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Forgetting About Girls in Afghanistan – Again

Robot Visits US, Afghan Girls Stuck at Home

Members of Afghan robotics girls team which was denied entry into the United States for a competition, work on their robots in Herat province, Afghanistan July 4, 2017. © 2017 Reuters

We want to make a difference and most breakthroughs in science, technology, and other industries normally start with the dream of a child to do something great.
Team Afghanistan’s statement on the competition website

They seized the chance to study in a country that has long denied that advantage to many girls. They excelled in science and technology – a male-dominated field. And they competed successfully to represent their country against some of the brightest young minds in the world.

But, after overcoming these improbable odds, a robotics team of six Afghan girls found a hurdle they couldn’t clear: the United States government, which denied them visas to attend the robotics competition in Washington, DC.

The robot they built is being shipped to the US, but the girls will participate via Skype. Almost all other teams were allowed in, including those from countries barred under the US travel ban, such as Iran and Sudan.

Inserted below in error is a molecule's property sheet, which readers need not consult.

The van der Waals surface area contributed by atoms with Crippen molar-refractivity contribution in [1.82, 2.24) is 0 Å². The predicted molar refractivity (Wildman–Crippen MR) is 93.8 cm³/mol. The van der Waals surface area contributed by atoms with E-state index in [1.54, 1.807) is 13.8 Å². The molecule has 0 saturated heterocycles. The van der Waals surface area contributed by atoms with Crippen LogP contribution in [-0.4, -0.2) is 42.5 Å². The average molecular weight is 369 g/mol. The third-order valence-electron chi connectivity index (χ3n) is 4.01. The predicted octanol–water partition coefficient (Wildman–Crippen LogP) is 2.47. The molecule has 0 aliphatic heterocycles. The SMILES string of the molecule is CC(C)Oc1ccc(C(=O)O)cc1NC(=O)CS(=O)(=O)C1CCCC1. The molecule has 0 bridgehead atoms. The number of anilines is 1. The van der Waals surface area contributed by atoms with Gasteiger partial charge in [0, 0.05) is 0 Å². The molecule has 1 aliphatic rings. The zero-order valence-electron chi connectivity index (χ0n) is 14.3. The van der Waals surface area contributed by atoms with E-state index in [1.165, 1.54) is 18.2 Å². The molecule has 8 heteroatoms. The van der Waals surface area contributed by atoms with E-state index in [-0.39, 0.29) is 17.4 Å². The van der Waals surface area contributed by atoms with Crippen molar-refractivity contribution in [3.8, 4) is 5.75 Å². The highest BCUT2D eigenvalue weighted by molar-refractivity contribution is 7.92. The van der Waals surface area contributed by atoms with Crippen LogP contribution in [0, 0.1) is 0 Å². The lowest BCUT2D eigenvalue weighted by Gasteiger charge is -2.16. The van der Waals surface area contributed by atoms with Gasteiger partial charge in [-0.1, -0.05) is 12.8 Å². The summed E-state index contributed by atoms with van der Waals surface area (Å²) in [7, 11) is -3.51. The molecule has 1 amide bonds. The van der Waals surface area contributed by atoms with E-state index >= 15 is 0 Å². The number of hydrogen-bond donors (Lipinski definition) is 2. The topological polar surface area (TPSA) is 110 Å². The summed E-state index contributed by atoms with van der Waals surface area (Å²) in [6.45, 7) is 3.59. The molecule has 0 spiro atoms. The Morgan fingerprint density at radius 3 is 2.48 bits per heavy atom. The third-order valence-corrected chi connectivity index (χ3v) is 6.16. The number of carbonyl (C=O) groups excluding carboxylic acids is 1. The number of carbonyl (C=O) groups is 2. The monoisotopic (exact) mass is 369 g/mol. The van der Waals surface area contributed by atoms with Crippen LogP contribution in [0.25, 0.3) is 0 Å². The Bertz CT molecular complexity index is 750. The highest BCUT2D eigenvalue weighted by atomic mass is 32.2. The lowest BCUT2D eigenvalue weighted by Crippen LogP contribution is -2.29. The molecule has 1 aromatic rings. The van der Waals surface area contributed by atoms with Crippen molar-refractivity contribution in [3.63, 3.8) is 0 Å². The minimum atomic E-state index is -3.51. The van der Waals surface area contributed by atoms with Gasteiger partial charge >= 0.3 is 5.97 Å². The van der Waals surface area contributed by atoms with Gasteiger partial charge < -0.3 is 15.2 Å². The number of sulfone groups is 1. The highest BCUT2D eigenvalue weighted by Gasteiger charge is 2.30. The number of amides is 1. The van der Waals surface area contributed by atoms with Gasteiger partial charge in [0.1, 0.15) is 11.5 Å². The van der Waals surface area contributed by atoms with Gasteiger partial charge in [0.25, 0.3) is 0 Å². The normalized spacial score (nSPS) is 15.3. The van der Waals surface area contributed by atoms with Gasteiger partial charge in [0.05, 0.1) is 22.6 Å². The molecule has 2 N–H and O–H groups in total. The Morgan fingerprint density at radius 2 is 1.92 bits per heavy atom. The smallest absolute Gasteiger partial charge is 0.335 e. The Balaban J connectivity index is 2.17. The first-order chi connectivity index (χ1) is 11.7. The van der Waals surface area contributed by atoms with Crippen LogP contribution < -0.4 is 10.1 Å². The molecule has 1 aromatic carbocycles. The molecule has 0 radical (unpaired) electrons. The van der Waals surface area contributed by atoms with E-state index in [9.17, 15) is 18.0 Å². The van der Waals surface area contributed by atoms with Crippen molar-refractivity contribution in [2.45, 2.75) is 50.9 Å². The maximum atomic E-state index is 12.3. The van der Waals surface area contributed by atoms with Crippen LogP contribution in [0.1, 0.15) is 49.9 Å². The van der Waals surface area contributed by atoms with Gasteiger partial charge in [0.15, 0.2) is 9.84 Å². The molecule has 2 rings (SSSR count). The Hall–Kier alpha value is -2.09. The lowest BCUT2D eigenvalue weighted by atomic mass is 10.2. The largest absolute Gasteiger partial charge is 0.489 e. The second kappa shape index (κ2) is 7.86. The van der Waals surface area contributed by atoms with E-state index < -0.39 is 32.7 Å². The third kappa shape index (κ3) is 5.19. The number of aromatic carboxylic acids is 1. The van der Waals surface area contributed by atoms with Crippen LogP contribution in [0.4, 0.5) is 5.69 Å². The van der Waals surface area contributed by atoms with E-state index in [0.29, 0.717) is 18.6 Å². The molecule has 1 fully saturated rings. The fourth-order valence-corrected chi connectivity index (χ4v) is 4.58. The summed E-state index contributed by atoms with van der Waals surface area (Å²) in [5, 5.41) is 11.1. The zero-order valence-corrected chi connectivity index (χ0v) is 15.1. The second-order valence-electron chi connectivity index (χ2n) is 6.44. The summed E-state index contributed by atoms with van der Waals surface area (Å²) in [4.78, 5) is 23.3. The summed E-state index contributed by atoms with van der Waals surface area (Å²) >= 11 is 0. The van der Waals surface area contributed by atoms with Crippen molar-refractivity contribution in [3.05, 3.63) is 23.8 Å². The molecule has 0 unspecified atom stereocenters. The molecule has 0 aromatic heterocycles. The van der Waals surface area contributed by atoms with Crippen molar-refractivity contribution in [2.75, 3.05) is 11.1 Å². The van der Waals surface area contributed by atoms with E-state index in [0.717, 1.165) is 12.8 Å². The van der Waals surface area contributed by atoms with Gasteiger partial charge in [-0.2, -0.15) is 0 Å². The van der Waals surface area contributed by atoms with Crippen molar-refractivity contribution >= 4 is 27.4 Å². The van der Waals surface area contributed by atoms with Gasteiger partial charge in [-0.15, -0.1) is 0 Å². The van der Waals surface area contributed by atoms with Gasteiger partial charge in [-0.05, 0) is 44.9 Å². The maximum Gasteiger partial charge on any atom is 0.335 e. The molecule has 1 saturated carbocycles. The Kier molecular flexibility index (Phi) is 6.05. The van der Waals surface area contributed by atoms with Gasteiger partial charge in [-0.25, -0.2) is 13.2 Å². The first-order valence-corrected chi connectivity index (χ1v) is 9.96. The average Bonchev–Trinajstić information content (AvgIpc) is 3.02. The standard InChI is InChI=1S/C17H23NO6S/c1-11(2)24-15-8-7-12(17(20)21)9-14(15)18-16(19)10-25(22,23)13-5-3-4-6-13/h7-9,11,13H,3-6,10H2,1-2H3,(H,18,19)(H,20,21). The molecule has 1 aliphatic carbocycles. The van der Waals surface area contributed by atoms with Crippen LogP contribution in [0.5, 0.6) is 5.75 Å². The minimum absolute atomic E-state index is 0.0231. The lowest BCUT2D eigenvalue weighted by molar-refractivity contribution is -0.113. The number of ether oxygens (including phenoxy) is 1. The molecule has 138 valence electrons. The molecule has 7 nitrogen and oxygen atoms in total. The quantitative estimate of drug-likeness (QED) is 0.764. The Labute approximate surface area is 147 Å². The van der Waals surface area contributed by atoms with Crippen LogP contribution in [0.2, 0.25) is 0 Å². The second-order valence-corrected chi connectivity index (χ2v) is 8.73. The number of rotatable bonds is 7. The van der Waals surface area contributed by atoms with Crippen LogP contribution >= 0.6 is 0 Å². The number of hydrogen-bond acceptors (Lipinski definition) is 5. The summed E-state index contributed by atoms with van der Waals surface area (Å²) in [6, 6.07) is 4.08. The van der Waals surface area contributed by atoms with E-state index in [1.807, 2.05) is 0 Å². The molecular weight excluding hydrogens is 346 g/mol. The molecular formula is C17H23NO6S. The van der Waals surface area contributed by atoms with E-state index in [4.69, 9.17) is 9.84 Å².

In the days after the September 11 attacks on the US, Americans heard a lot about Afghan girls. Images of women in blue burqas and girls yearning hopelessly to go to school helped build support for the US-led military intervention. Laura Bush, Kofi Annan, Cherie Blair, and Hillary Clinton were among those speaking out in the weeks after 9/11, pleading for the world to aid Afghan women.

Today, many Afghan women feel betrayed. The Trump administration is formulating a new Afghanistan strategy, but the talk is all about troop numbers, not school books – and certainly not girls. The number of girls attending school in parts of the country is falling due to rising insecurity and poverty, and declining donor support. The Taliban’s grip on the country is growing and their desire to deny girls education largely unchanged.

This context makes the achievements of the robotics team exceptional. The team members are in their teens, an age when many Afghan girls leave school because of child marriage, child labor, lack of secondary schools for girls, and social barriers. Sixty-six percent of girls ages 12 to 15 are out of school. In a country where only 37 percent of adolescent girls and 19 percent of adult women are literate, donor countries should be sweeping these girls up to see how their achievement can be replicated – not slamming the door in their faces.

The robotics team, struggling to call in to Washington, DC, via Skype on a lousy internet connection, in the middle of the night, is all too emblematic of the hollowness of US efforts to empower girls in Afghanistan.

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